Touring ‘Antique Duo’ to perform June 26 at Cavalcade in Fruita | PostIndependent.com

Touring ‘Antique Duo’ to perform June 26 at Cavalcade in Fruita

Sharon Sullivan
ssullivan@gjfreepress.com
Courtesy Photo
Staff Photo |

GO&DO

WHAT: Antique Duo in concert

WHEN: 7:30 p.m. Wednesday, June 26

WHERE: Cavalcade, 201 E. Aspen Ave., Fruita

COST: $10

INFO: 970-260-5413

A guitar and ukulele duo who play music of the 1920s and ’30s with a “modern twist” will perform at the Cavalcade in Fruita, on Wednesday, June 26 at 7:30 p.m.

Kansas City-based musicians Jeff Freeling and Erin McGrane (aka Victor and Penny on stage) came together as a duo three years ago, in part for their mutual love of the music of that era.

Around that time, McGrane’s father gave her a ukulele he bought in Germany in 1952, while serving in the U.S. Navy.

“I fell in love with the instrument,” McCrane said. “I stopped the guitar, and only play ukulele. It seemed to fit with this style of music.”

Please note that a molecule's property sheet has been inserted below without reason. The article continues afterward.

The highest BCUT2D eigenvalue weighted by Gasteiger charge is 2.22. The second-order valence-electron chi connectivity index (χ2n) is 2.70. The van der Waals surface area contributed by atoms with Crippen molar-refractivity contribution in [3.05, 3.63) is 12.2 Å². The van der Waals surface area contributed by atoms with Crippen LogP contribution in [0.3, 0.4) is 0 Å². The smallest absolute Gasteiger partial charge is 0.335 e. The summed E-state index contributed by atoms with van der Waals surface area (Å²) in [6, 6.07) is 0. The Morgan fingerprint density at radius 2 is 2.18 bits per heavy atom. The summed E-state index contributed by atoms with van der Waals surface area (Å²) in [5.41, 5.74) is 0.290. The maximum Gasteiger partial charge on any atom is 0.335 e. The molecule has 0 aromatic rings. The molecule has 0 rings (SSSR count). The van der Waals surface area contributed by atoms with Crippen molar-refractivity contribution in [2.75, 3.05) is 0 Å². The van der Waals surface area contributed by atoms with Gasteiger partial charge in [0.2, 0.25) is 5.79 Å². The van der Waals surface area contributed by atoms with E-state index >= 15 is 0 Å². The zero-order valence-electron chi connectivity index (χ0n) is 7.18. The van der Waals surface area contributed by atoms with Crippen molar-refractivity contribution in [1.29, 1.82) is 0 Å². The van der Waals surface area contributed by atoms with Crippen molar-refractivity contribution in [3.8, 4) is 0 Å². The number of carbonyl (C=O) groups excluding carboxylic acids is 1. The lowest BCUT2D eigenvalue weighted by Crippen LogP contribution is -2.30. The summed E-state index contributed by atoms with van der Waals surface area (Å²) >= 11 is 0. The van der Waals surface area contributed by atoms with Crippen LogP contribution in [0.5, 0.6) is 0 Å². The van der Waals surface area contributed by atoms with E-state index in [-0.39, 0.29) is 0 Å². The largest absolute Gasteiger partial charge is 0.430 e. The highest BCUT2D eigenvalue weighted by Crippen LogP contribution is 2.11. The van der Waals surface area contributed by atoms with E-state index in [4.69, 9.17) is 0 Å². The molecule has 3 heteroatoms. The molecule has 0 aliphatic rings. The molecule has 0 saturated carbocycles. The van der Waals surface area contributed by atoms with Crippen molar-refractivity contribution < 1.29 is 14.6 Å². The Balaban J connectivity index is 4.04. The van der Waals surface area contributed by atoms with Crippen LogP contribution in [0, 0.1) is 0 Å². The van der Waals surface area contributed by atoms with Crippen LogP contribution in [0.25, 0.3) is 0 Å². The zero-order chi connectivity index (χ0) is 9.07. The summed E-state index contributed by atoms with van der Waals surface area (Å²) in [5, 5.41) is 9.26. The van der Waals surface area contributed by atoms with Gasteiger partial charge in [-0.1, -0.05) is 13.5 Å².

So she plays “rhythm ukulele to Freeling’s lead guitar work.

They play the “top 40” popular songs of that era, before they called it top 40, or pop, McGrane said.

“At first we called the kind of music we do ‘jazz.’ It’s the origins of popular music,” McGrane said.

“These songs are really timeless. People, when they hear them, say they’re ‘so fresh, and seem new.’ One song is over 100 years old. They’re beautifully written, perfectly crafted melodies that stand the test of time.”

McGrane and Freeling also write songs — Freeling composes most of the music, and McGrane pens the lyrics. Most of the songs are about their experiences on the road touring.

For example, “Rickshaw Chase” is a tune about when they serenaded a wedding procession along Lake Shore Drive in Chicago.

Another song was inspired by a long night of cat-sitting while on tour in California.

In February, the duo was awarded an Escape to Create month-long artist residency in Florida where the musicians were given an opportunity to work on their craft undisturbed.

“It was a chance to rejuvenate,” a month to be creative, Freeling said.

The result of which will appear on their next, and third album.

Their mission, in part, is to preserve old songs that “need to be remembered,” as well as discovering the work of lesser known artists such as a 1950s songwriter whose work they’ve recently learned to play.


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